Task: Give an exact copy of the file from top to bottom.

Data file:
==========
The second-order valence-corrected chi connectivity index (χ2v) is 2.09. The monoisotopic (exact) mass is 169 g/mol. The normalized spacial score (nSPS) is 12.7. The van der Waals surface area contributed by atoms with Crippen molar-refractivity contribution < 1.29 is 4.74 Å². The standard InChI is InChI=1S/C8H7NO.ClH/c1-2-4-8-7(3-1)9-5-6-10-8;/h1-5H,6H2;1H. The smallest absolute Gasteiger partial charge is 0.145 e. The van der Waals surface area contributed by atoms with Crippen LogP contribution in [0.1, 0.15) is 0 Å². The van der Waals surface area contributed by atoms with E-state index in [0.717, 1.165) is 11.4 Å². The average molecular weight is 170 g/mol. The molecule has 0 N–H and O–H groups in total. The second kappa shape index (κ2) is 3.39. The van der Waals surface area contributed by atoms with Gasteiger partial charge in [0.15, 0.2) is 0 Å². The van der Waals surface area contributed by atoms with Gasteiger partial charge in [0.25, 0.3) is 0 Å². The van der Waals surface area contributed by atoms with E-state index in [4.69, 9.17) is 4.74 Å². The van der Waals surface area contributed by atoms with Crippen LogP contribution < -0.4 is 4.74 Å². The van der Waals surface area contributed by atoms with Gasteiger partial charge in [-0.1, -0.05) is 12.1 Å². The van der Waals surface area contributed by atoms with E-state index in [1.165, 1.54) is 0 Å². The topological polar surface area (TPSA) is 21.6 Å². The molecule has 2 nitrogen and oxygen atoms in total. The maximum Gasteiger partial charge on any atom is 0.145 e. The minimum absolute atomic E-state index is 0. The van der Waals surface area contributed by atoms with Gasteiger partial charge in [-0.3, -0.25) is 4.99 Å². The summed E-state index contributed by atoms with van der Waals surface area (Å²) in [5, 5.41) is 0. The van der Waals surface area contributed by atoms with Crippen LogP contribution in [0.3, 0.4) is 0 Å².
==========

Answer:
The second-order valence-corrected chi connectivity index (χ2v) is 2.09. The monoisotopic (exact) mass is 169 g/mol. The normalized spacial score (nSPS) is 12.7. The van der Waals surface area contributed by atoms with Crippen molar-refractivity contribution < 1.29 is 4.74 Å². The standard InChI is InChI=1S/C8H7NO.ClH/c1-2-4-8-7(3-1)9-5-6-10-8;/h1-5H,6H2;1H. The smallest absolute Gasteiger partial charge is 0.145 e. The van der Waals surface area contributed by atoms with Crippen LogP contribution in [0.1, 0.15) is 0 Å². The van der Waals surface area contributed by atoms with E-state index in [0.717, 1.165) is 11.4 Å². The average molecular weight is 170 g/mol. The molecule has 0 N–H and O–H groups in total. The second kappa shape index (κ2) is 3.39. The van der Waals surface area contributed by atoms with Gasteiger partial charge in [0.15, 0.2) is 0 Å². The van der Waals surface area contributed by atoms with Gasteiger partial charge in [0.25, 0.3) is 0 Å². The van der Waals surface area contributed by atoms with E-state index in [4.69, 9.17) is 4.74 Å². The van der Waals surface area contributed by atoms with Crippen LogP contribution < -0.4 is 4.74 Å². The van der Waals surface area contributed by atoms with Gasteiger partial charge in [-0.1, -0.05) is 12.1 Å². The van der Waals surface area contributed by atoms with E-state index in [1.165, 1.54) is 0 Å². The topological polar surface area (TPSA) is 21.6 Å². The molecule has 2 nitrogen and oxygen atoms in total. The maximum Gasteiger partial charge on any atom is 0.145 e. The minimum absolute atomic E-state index is 0. The van der Waals surface area contributed by atoms with Gasteiger partial charge in [-0.3, -0.25) is 4.99 Å². The summed E-state index contributed by atoms with van der Waals surface area (Å²) in [5, 5.41) is 0. The van der Waals surface area contributed by atoms with Crippen LogP contribution in [0.3, 0.4) is 0 Å².